Hendrian:We have a nice gold park by is, and I think it's an ideal location or two or three very trendy restaurants, and I've been working on that now for at least six years! Unfortunately, the whole area around the hotel is changing. So we don't know what's happening there, but we can't do anything there. There's a chance that the Metro might go through it. Philippe:Well regarding the City Centre hotel, where I was prior to joining the new project, I would try to get a bit more visibility from the outside, because all our food and beverage outlets are invisible.

That's one of our major headaches: we're invisible there, and then we cannot advertise in the shopping mall, where there's a lot of competition. So definitely an opening on the outside for our F&B area would be great.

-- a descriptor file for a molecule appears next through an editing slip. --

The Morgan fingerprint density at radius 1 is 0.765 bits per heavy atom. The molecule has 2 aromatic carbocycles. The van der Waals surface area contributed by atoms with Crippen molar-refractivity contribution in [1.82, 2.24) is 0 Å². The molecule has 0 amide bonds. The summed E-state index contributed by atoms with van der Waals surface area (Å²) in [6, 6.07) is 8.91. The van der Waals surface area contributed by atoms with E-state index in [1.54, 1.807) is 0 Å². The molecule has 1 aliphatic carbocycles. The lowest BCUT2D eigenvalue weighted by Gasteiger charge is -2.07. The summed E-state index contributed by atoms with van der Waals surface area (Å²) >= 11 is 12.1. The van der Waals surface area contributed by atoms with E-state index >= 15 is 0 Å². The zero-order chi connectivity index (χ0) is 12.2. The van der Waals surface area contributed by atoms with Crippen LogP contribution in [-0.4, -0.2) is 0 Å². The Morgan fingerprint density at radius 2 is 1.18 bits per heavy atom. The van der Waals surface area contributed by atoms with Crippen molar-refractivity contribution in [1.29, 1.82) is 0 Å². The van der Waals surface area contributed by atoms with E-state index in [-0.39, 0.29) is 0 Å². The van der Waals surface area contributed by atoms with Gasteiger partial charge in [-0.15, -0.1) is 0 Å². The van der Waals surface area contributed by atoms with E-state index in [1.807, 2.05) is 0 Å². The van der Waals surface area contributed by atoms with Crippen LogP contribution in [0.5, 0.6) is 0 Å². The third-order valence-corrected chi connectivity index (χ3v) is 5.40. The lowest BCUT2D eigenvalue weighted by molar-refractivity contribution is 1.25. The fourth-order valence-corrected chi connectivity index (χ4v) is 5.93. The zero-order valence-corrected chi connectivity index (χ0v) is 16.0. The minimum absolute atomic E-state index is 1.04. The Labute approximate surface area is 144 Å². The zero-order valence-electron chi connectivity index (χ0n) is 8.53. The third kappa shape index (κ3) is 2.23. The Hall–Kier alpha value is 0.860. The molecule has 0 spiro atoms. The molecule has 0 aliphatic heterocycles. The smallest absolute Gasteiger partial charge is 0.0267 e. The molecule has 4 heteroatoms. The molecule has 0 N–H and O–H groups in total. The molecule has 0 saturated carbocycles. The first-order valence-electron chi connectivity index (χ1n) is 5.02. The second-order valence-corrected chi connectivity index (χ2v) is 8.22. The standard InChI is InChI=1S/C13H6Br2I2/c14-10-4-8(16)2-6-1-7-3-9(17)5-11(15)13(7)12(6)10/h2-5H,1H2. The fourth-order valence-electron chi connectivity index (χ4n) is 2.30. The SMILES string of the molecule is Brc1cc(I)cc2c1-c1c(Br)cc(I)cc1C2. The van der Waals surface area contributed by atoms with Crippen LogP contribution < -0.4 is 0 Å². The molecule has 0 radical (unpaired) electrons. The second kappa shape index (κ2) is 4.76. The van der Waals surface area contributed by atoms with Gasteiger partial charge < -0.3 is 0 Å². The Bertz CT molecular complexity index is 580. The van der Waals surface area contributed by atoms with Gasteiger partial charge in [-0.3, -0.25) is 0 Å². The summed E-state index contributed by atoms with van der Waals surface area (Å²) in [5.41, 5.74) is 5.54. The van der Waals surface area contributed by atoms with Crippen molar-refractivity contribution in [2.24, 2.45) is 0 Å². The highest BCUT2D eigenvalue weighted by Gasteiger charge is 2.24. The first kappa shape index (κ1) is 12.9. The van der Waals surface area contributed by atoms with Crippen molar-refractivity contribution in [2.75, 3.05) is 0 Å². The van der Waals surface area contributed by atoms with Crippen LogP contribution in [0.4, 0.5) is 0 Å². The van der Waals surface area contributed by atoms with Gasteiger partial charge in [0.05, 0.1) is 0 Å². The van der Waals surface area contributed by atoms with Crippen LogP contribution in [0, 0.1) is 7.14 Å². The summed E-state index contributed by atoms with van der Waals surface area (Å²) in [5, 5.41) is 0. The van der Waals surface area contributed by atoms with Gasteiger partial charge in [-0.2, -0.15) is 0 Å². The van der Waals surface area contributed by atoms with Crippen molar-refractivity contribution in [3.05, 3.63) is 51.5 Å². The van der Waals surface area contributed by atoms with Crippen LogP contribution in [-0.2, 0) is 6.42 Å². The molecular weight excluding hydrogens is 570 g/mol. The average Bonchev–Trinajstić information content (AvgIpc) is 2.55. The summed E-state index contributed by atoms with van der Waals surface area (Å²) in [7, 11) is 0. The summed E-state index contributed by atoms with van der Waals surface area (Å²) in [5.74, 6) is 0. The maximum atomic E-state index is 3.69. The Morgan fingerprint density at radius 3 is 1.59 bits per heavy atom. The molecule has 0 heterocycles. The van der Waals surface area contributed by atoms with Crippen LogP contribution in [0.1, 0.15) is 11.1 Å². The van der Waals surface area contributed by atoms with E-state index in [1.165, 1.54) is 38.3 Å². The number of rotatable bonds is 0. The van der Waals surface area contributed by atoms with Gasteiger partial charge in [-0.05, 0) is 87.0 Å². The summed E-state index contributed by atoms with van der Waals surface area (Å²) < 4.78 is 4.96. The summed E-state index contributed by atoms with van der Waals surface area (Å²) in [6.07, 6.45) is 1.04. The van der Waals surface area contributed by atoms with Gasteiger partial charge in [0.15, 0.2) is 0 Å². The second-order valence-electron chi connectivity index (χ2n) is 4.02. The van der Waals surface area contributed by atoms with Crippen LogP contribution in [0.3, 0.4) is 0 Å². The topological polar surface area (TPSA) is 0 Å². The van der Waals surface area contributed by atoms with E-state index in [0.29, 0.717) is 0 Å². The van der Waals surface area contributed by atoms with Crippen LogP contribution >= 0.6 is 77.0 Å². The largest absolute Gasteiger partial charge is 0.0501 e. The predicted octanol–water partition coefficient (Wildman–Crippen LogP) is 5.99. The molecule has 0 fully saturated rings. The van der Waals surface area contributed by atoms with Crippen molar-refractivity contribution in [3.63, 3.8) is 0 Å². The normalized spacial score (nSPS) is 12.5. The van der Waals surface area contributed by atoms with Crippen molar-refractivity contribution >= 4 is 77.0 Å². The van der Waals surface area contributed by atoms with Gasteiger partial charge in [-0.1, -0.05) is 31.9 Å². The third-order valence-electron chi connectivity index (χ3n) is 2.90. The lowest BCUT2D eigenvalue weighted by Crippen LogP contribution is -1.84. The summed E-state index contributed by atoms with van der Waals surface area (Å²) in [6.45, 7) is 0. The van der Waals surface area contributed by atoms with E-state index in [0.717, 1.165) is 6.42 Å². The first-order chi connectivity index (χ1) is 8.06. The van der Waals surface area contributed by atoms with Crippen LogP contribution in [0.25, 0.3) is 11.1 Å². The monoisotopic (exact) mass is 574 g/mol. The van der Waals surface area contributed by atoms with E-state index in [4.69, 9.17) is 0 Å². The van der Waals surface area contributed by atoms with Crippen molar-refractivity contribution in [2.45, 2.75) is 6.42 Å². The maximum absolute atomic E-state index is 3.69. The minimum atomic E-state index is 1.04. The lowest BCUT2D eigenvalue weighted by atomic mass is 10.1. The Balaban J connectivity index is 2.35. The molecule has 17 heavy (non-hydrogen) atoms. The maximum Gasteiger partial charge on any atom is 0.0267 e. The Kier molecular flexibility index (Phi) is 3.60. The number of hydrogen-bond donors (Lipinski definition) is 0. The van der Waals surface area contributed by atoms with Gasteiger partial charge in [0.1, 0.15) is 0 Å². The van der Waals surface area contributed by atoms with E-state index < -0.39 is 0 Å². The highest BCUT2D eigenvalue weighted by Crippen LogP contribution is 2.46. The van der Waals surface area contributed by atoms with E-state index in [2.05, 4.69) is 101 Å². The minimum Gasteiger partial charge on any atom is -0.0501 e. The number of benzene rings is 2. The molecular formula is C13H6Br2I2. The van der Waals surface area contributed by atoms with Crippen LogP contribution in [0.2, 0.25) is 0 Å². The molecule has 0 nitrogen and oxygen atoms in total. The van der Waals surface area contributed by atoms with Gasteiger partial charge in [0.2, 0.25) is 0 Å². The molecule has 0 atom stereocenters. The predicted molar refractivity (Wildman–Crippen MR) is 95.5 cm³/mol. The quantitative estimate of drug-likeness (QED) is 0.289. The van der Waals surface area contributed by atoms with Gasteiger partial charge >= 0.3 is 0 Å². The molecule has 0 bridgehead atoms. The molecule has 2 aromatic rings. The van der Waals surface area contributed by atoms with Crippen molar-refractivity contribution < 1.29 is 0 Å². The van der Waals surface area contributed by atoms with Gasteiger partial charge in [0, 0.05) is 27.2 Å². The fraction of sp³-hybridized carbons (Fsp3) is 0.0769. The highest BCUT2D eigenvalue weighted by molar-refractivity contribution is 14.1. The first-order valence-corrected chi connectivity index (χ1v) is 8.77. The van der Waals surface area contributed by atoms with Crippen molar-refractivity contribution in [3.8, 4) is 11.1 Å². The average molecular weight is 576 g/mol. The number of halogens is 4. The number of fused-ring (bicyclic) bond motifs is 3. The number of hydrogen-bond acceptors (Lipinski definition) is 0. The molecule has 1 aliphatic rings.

They're working on it, for the renovation that's coming up; they're pulling down the Sofitel sign and it will then go up as one of our other brands, which should have an outside opening. It really depends on Dubai Municipality. Fries:A realistic answer is that I finally want to complete the construction work which is outstanding; an unrealistic answer would be I'd like the beach moved a little bit nearer! Ainen:Now we have the smoking regulations in hotels, where you can't smoke in the lobby or the lobby lounge or bar or any restaurant, I'd like the upcoming property to have more al fresco dining.

There'll be two restaurants, with big windows onto the street, and we're now trying to convince the owners to redesign it and open it up to al fresco seating outside. So that would be good for smokers. Of course we want people to kick the habit, but some habits are hard to kick and it's important to give guests the option.